Housing program still ‘under serious attack’
August 15, 2008
ASPEN ” Local housing officials are celebrating a recent court ruling that is seen as validating the Aspen and Pitkin County affordable housing program. But the housing office’s attorney said this week that the Aspen/Pitkin County Housing Authority ” which oversees an inventory of rental and for-sale units that numbers in the thousands ” is not out of the woods yet.
“The housing program’s been under serious attack over the last year and a half,” said attorney Thomas Fenton Smith, who represents the housing office in court.
Smith said there currently are six cases working their way through the courts, of which “all, or nearly all, are using the Telluride defense.”
The Telluride defense, he said, is a legal stratagem based on a Colorado Supreme Court decision in 2000 that invalidated the town of Telluride’s affordable-housing guidelines, because the justices felt the guidelines violated Colorado’s 1981 prohibition against rent control.
The state prohibition against rent controls, Smith said, was the Colorado Legislature’s way of holding the line against the kind of rules that had been written in New York City, where rising property values had threatened many residents with homelessness and prompted city officials to put strict caps on rent increases.
“So, it had a specific target,” Smith said of the 1981 legislation outlawing rent controls, and the Telluride guidelines were struck down because, in the judges’ view, they came too close to mimicking the New York system.
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The recent ruling in the case of Amanda Tucker, he said, was won by the housing authority on a technicality, rather than on the merits of the arguments of the two sides.
But Smith said a “dictum” or accompanying explanatory note issued with the decision indicated the court would have ruled in favor of the Aspen-Pitkin County guidelines had the case gone to trial.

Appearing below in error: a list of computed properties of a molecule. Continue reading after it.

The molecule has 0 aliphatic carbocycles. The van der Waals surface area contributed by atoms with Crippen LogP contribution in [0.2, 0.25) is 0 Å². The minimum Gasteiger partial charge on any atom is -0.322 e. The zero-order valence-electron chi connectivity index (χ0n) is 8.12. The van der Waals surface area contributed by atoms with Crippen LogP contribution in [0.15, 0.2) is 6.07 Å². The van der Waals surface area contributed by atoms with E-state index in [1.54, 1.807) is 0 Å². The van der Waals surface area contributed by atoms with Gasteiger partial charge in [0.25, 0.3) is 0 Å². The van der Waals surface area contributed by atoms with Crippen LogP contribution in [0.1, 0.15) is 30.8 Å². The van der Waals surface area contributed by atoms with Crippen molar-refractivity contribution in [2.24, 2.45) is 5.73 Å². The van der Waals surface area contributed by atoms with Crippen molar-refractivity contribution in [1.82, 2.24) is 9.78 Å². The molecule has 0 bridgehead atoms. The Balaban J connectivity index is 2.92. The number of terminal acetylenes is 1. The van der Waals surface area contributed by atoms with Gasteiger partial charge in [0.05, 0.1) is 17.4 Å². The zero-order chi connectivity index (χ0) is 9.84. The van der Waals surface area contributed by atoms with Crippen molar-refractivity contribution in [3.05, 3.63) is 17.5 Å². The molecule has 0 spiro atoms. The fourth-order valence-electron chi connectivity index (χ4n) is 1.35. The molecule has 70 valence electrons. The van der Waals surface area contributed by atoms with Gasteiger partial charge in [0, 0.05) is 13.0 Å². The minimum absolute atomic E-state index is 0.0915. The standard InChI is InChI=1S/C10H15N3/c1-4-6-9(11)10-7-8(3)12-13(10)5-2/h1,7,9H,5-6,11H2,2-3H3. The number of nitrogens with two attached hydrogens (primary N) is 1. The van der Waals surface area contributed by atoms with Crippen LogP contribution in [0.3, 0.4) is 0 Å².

As such, Smith predicted, the Tucker case “will discourage other owners of sales properties from trying to go after that part of the program. At the present moment, the sales program is not at risk.”
Turning to the rental units, Smith said that “in most cases, [the owner suing to get out from under the guidelines] is a second-generation owner,” meaning someone who bought a unit that was designated as a rental unit as part of the developmental review process. The housing units represent a tradeoff in which the developer gets certain concessions, such as increased density, in return for building affordable rental units.
The newer owners, Smith explained, did not benefit from the original agreement and “they’re saying, ‘I didn’t get any benefit out of this deed restriction. What’s in it for me to keep this as a rental unit?'” Smith noted that a local district court judge refused to dismiss a suit against a California couple in just such a situation. Larry and Mara Lawrence had turned what was supposed to be a deed-restricted accessory dwelling unit, into a recreation room.
The court in that case agreed with the county that the original developer, in making a deal with the government, essentially created a situation in which the government had an interest in the property in the form of the deed restriction.
And that, according to Smith, accords with what the judge termed an “exemption to the Colorado prohibition against rent controls.” Smith said the Lawrences have agreed to comply with the housing authority’s guidelines, after both the APCHA and the Aspen City Council rejected a proposal that they be allowed to pay cash-in-lieu as a way of getting out from under the deed restriction.
While the other cases still pending and each have their own specific facts and arguments, Smith said, they all are based in one way or another on the Telluride defense, and all pose a continuing threat to the Aspen-Pitkin County housing program.
“If people were to win, that’s the end of it,” Smith said. “That’s the end of deed-restricted rental units in the valley.”